[0037] For this to be effective, however, the x-y positioning of the adhesive pattern, the microelectronic dice, and the microelectronic package core all have to be on the same order as the adhesive material thickness, typically 20-75 μm. Such positional accuracy may be achieved by proper choice of the adhesive patterning, and the microelectronic die and microelectronic package core placement processes, or alternatively by a self-aligned approach.

[0038] Once the microelectronic die is encapsulated in an encapsulation material and the protective film is removed. The protective film adhesive should be selected such that encapsulation material does not stick to it during encapsulation process, and such that the encapsulation process or other subsequent processing does not induce excessive adhesion between the microelectronic die and/or microelectronic package core (if utilized in the microelectronic package). Furthermore, the patterning of the adhesive material to specific areas on the protective film sheet results in easier removal of the protective film sheet. Moreover, it prevents the adhesive material from sticking to the encapsulation material, which can be difficult to remove.

[0039]FIGS. 2 and 3 illustrate an oblique view and a side cross-section view, respectively, of a protective film 100 of the present invention. The protective film 100 preferably comprises a sheet 102 of substantially flexible material having at least one discrete area of adhesive material 104 disposed on a first surface 106 of the protective film sheet 102. The protective film sheet 102 is selected from materials, which will substantially not adhere or only weakly adhere to an encapsulation material that will be used in later fabrication steps. The protective film sheet 102 is preferably a substantially flexible material, such as Kapton® polyimide film (E.I. du Pont de Nemours and Company, Wilmington, Del.), but may be made of any appropriate material, including metallic films.

[0040] The adhesive material areas 104 are preferably formed from a weak, thermally stable adhesive, such as silicone. The adhesive material areas 104 may be patterned using a variety of techniques, including but not limited to, spray-on patterning, screen printing, and the like. It is, of course, understood that the thickness of the protective film sheet 102 and the adhesive material areas 104 is greatly exaggerated in the figures for illustration purposes. Preferably, the protective film sheet 102 and the adhesive material 104 have substantially similar thickness of between about 20 and 75 μm each.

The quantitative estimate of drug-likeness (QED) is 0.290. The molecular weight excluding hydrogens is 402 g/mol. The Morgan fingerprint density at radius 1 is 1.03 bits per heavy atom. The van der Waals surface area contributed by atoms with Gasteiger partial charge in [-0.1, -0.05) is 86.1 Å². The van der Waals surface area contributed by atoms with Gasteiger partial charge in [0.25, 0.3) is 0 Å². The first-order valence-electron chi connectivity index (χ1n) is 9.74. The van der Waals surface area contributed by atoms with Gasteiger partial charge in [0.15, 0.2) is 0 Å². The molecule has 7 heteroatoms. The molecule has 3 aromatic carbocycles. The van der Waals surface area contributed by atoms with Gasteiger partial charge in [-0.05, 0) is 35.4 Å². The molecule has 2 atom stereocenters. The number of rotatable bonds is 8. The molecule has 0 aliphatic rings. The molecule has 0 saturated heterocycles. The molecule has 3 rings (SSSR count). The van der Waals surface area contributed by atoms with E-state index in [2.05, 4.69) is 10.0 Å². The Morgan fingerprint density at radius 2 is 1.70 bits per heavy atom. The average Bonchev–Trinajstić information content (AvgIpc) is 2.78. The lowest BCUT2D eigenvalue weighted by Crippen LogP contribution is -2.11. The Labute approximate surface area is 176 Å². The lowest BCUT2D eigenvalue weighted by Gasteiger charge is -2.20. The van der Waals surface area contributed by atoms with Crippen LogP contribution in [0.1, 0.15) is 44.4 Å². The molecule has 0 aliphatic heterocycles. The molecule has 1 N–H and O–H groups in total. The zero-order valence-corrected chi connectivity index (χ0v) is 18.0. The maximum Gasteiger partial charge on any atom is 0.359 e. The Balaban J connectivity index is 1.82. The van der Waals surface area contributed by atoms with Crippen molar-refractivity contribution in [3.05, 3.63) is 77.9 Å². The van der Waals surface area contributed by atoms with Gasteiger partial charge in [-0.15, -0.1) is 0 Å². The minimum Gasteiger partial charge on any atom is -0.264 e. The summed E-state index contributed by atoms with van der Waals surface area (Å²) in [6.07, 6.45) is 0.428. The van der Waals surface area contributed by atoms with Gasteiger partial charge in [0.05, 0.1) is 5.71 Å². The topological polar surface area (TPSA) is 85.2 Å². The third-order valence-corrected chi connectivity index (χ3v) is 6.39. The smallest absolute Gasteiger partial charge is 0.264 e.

[0041] As shown in FIG. 4, each adhesive material area 104 preferably substantially corresponds in size (i.e., surface area shape) to an active surface 108 of a corresponding microelectronic die 110 and is abutted thereoto to protect the microelectronic die active surface 108 from any contaminants. The microelectronic die 110 is then encapsulated or partially encapsulated with an encapsulation material 112, such as plastics, resins, and the like, as shown in FIG. 5, that at least abuts a side(s) 114 of the microelectronic die 110. The encapsulation of the microelectronic die 110 may be achieved by any known process, including but not limited to transfer and compression molding, and dispensing. The encapsulation material 112 provides mechanical rigidity and provides surface area for subsequent build-up of dielectric and conductive trace layers. Although FIG. 5 depicts a back surface 154 of the microelectronic die 110 exposed for potential subsequent attachment of a heat sink, it is, of course, understood that the microelectronic die back side 154 can be encapsulated.